A cocktail dress is a sorry thing at eight A.M., but here’s one now, coming up out of the 86th Street subway station.
The wearer of the dress needs pills. She is Kate: Twenty-seven, lean and tall, with a reconstructed knee and a long black ponytail pulled tight at the back of her head.
Kate will never use a needle, not ever. She’s been at it all night, needing and not everring and it’s obvious—the dress for one.
It’s a great dress, black with a navy blue bow across the chest, and since for now there’s some muscle left on her lean frame, in it, Kate is breathtaking.
Kate’s a planner. She has an alphabet of plans, which is how come she’s never desperate. But it’s been all night since Kate arrived at the Paige’s party and Reilly wasn’t there. Reilly was Plan A.
Plan B was a cab to a place she knows in Tribeca. It’s down a flight of stairs and Reed is always there at the back bar. The drinkers and pool shooters in there are sketchy as hell but they leave Kate alone. Kate doesn’t sit down next to Reed but taps him on the shoulder from as far away as possible. He spins on his stool, “Sweetheart,” he says, and hops off eagerly to hug her. Kate hugs him back limply; he squeezes tighter. He puts his hand on the back of her head and pulls her ear down to his mouth, his lips graze her as he whispers his wares. What she is looking for is not on the list.
Plan C is Scott. He doesn’t text he only talks. He’s a little in love with her, always picking up on the first ring. He whispers in the phone, “Kaaaaaaaaate. Keepin’ beautiful?”
This is harder for Kate than Reed’s grazing lips.
“I’m in Queeeeeeeens.” His gravelly whisper is a hundred knives on the back of Kate’s neck. “There’s a bunch of us out here. We’re hanging with Houdini. Harry Houdini.”
Kate doesn’t answer.
“At his grave. Meet up, I’m good,” Scott says, “I got everything.”
Kate never believed in Queens or any of the boroughs, not even Brooklyn, but Kate’s been broken and remade.
If she’d ever found a reason to go to Queens before, she’d at least had enough money to take a cab, but it’s not like that anymore. She walks to the Canal Street station and waits for the J Train to Cypress Hills.
The train is empty except for a reasonable looking couple asleep on each other. It’s the middle of the night but the things Kate fears have changed. She can’t remember what letter plan she’s on as she walks down Jamaica Avenue.
The grave of Houdini, what the hell?
Scott had said it was near the road you couldn’t miss it, but there were graves everywhere. This is why she never came to Queens. God fucking dammit. She sees the sign for Cypress Hills Cemetery, but no Houdini.
Houdini has vanished. Of course he has.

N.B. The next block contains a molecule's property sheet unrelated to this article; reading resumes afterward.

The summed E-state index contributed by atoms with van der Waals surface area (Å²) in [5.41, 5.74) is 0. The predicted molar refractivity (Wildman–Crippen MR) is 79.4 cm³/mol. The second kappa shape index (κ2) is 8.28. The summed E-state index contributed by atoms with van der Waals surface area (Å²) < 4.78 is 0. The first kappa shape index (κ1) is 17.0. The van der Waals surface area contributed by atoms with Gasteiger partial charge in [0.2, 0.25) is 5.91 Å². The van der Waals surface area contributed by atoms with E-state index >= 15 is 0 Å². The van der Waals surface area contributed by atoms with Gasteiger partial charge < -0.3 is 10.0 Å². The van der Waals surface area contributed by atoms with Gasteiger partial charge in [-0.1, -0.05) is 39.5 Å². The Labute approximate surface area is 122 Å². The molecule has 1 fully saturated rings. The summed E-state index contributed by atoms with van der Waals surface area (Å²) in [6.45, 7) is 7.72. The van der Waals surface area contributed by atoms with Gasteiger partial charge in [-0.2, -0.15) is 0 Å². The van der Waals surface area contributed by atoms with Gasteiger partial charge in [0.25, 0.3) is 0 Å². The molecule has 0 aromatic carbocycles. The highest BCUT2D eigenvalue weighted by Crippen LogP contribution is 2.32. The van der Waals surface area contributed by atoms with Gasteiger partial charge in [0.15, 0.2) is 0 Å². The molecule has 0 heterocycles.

Kate calls Scott, “I’m here. I don’t see anybody.”
“It’s by the road, right on the road, we’re here,” Scott whispers and slurs.
“But someone beat you to my O, these guys. I’m out. Come see me though.”
Kate hangs up and calls me. It takes her the rest of the night to get home.
She tells me all this on the corner of 86th and Lex, even the part about Reed, which seems pretty personal. She’s loosening, Kate is. In fact, I now see, there’s almost nothing left of her. Still, she’s trying.
We stand there in the middle of the morning commute. I can feel her remembering how she used to be funny, how she used to be not just pretty, but . . . sexy. She is willing me to feel this, I can tell, but willing and being are not the same.
For my part, I’m tired of selling Kate pills. And this story about a trip to Queens in the middle of the night to find Harry Houdini breaks my heart. I tell her I’m out of pills, everybody’s out. I don’t give a good goddamn or even know if everybody’s out or not, but that’s what I say.
I hold out my arms palms up and shrug.
Kate just stands there.
“I’ll help you,” I say.
She squints at the sun, like there’s something up there she lost and if she looks hard enough she’ll find it again. Good luck with that, the sun is 27 million degrees Fahrenheit. I laugh. Silently, I’m not cruel.
I’m not sentimental either, but I let her squint at the sun a while longer. Whatever she’s looking for is not only gone, at 27 million degrees Fahrenheit, it’s long gone. But, hey, I think, that’s an extremely sterile needle and I silently laugh again.
Kate is very white. She can’t last much longer.
I shift my backpack from one shoulder to the other and put out my hand. Kate takes it.
“I like your bow,” I say. And I do, it looks nice, even at eight in the morning.
Laura Scalzo is a graduate of Syracuse University. Her short fiction has appeared at Hobart and Reflex Fiction, and in the Grace & Gravity Anthology Series. She has a piece forthcoming in the 18th Annual Writer’s Digest Short Short Story Competition Collection. She recently completed a Young Adult novel, LOOSESTRIFE.